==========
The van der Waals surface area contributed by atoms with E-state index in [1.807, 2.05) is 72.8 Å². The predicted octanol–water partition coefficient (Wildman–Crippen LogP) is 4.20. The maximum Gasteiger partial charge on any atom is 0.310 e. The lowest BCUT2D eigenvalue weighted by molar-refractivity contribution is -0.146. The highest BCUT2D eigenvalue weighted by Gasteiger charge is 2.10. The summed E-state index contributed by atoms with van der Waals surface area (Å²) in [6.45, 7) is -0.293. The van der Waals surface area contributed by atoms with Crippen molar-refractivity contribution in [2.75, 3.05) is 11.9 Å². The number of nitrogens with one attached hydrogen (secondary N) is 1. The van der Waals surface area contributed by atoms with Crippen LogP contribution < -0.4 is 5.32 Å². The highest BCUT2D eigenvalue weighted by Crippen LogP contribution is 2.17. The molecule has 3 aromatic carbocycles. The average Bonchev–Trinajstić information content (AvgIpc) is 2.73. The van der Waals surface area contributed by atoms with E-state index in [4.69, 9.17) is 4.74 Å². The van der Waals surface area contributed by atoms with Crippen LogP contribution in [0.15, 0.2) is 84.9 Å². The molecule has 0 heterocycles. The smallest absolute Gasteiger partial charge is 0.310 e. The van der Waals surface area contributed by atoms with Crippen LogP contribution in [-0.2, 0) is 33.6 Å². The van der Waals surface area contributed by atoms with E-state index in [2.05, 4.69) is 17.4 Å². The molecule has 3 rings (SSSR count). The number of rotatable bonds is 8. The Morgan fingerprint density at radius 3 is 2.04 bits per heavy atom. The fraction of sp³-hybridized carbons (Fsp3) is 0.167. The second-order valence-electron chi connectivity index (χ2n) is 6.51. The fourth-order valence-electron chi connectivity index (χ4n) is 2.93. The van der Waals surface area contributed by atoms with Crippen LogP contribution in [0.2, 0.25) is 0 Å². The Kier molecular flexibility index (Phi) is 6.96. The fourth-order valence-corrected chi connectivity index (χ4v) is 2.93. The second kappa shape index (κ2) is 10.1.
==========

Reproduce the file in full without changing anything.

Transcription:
The van der Waals surface area contributed by atoms with E-state index in [1.807, 2.05) is 72.8 Å². The predicted octanol–water partition coefficient (Wildman–Crippen LogP) is 4.20. The maximum Gasteiger partial charge on any atom is 0.310 e. The lowest BCUT2D eigenvalue weighted by molar-refractivity contribution is -0.146. The highest BCUT2D eigenvalue weighted by Gasteiger charge is 2.10. The summed E-state index contributed by atoms with van der Waals surface area (Å²) in [6.45, 7) is -0.293. The van der Waals surface area contributed by atoms with Crippen molar-refractivity contribution in [2.75, 3.05) is 11.9 Å². The number of nitrogens with one attached hydrogen (secondary N) is 1. The van der Waals surface area contributed by atoms with Crippen LogP contribution < -0.4 is 5.32 Å². The highest BCUT2D eigenvalue weighted by Crippen LogP contribution is 2.17. The molecule has 3 aromatic carbocycles. The average Bonchev–Trinajstić information content (AvgIpc) is 2.73. The van der Waals surface area contributed by atoms with E-state index in [4.69, 9.17) is 4.74 Å². The van der Waals surface area contributed by atoms with Crippen LogP contribution in [0.15, 0.2) is 84.9 Å². The molecule has 0 heterocycles. The smallest absolute Gasteiger partial charge is 0.310 e. The van der Waals surface area contributed by atoms with Crippen LogP contribution in [-0.2, 0) is 33.6 Å². The van der Waals surface area contributed by atoms with E-state index in [2.05, 4.69) is 17.4 Å². The molecule has 3 rings (SSSR count). The number of rotatable bonds is 8. The Morgan fingerprint density at radius 3 is 2.04 bits per heavy atom. The fraction of sp³-hybridized carbons (Fsp3) is 0.167. The second-order valence-electron chi connectivity index (χ2n) is 6.51. The fourth-order valence-electron chi connectivity index (χ4n) is 2.93. The van der Waals surface area contributed by atoms with Crippen LogP contribution in [0.2, 0.25) is 0 Å². The Kier molecular flexibility index (Phi) is 6.96. The fourth-order valence-corrected chi connectivity index (χ4v) is 2.93. The second kappa shape index (κ2) is 10.1.